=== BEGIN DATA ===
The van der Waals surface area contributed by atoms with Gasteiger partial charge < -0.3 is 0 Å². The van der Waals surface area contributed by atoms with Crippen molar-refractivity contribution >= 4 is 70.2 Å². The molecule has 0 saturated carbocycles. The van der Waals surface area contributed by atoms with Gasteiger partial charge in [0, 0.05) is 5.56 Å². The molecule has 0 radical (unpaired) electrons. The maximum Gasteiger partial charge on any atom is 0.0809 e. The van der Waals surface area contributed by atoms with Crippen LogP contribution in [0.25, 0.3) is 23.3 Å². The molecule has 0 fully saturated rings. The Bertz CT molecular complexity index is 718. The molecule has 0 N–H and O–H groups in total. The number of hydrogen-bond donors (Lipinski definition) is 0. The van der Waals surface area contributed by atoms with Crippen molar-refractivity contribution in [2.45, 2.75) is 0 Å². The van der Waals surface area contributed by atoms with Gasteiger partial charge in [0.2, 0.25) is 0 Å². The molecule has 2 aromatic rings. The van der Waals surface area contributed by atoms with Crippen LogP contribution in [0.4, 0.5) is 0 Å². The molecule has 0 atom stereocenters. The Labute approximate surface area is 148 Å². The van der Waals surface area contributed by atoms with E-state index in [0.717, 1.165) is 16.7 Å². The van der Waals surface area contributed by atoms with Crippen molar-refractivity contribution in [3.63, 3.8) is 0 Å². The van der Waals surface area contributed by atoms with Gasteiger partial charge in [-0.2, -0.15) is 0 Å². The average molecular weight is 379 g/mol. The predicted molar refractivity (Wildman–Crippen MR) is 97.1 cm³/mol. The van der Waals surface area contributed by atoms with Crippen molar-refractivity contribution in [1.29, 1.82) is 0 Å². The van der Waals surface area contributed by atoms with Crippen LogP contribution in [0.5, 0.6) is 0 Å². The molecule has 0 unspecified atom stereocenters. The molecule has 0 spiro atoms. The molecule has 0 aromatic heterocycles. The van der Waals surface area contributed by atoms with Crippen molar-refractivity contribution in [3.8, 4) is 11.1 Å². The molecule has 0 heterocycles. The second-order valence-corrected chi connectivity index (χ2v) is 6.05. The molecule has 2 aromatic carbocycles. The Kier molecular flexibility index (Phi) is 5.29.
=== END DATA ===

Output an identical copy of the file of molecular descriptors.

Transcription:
The van der Waals surface area contributed by atoms with Gasteiger partial charge < -0.3 is 0 Å². The van der Waals surface area contributed by atoms with Crippen molar-refractivity contribution >= 4 is 70.2 Å². The molecule has 0 saturated carbocycles. The van der Waals surface area contributed by atoms with Gasteiger partial charge in [0, 0.05) is 5.56 Å². The molecule has 0 radical (unpaired) electrons. The maximum Gasteiger partial charge on any atom is 0.0809 e. The van der Waals surface area contributed by atoms with Crippen LogP contribution in [0.25, 0.3) is 23.3 Å². The molecule has 0 fully saturated rings. The Bertz CT molecular complexity index is 718. The molecule has 0 N–H and O–H groups in total. The number of hydrogen-bond donors (Lipinski definition) is 0. The van der Waals surface area contributed by atoms with Crippen molar-refractivity contribution in [2.45, 2.75) is 0 Å². The van der Waals surface area contributed by atoms with Gasteiger partial charge in [0.2, 0.25) is 0 Å². The molecule has 2 aromatic rings. The van der Waals surface area contributed by atoms with Crippen LogP contribution in [0.4, 0.5) is 0 Å². The molecule has 0 atom stereocenters. The Labute approximate surface area is 148 Å². The van der Waals surface area contributed by atoms with E-state index in [0.717, 1.165) is 16.7 Å². The van der Waals surface area contributed by atoms with Crippen molar-refractivity contribution in [3.63, 3.8) is 0 Å². The van der Waals surface area contributed by atoms with Gasteiger partial charge in [-0.2, -0.15) is 0 Å². The average molecular weight is 379 g/mol. The predicted molar refractivity (Wildman–Crippen MR) is 97.1 cm³/mol. The van der Waals surface area contributed by atoms with Crippen molar-refractivity contribution in [1.29, 1.82) is 0 Å². The van der Waals surface area contributed by atoms with Crippen LogP contribution in [0.5, 0.6) is 0 Å². The molecule has 0 unspecified atom stereocenters. The molecule has 0 spiro atoms. The molecule has 0 aromatic heterocycles. The van der Waals surface area contributed by atoms with Crippen molar-refractivity contribution in [3.8, 4) is 11.1 Å². The molecule has 0 heterocycles. The second-order valence-corrected chi connectivity index (χ2v) is 6.05. The molecule has 2 aromatic carbocycles. The Kier molecular flexibility index (Phi) is 5.29.